Cape Town - South African cricket has lost, with the passing this week of Grahame Chevalier, another of its members of the iconic 1969/70 Test squad which clean-swept Bill Lawry's visiting Australians 4-0.
Chevalier, a left-arm spinner who was born in this city and played all of his first-class cricket for Western Province, was 80.
Aged almost 33 at the time, he earned a lone cap for the national side in the first Test at Newlands, where South Africa powerfully signalled their series-long intentions with a 170-run triumph.
Although he was later replaced for the second Test by John Traicos, Chevalier prospered at his home ground, claiming match figures of five for 100 (3/68 in the second innings).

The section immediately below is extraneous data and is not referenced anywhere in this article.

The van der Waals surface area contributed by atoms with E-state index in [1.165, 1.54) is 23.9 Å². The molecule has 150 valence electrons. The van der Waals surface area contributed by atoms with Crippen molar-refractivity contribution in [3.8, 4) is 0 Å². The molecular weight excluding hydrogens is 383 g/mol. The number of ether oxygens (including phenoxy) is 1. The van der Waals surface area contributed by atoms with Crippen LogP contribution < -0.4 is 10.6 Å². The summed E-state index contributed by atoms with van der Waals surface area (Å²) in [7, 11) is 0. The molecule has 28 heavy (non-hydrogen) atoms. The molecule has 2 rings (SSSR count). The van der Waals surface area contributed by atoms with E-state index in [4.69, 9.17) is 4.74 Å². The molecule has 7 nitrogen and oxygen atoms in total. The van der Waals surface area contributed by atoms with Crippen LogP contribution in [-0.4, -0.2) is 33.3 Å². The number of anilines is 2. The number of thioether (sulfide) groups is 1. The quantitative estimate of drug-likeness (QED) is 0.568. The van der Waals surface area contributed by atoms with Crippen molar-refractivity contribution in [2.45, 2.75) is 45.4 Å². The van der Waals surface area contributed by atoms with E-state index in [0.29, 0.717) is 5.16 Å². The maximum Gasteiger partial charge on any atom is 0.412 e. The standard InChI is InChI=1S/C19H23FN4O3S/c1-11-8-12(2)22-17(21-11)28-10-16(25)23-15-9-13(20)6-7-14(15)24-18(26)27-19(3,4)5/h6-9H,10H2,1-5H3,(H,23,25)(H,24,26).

He also proved a thorn in the flesh of star Australian batsman Ian Chappell, catching him from leg-slip for a duck in the first innings after Lee Irvine had initially, acrobatically pushed the ball up, and then bowling him for 13 in the second.
Chevalier was later selected for respective tours of both England (1970) and Australia (1971/72) that never materialised as the country’s apartheid-caused isolation took a firmer hold.
He only began his first-class career at the age of almost 30, but managed 154 wickets at an average of 23.72.
Chevalier, who had had a short illness, is survived by his wife Noon, children Julie, Gen and Byron, their spouses and grandchildren.
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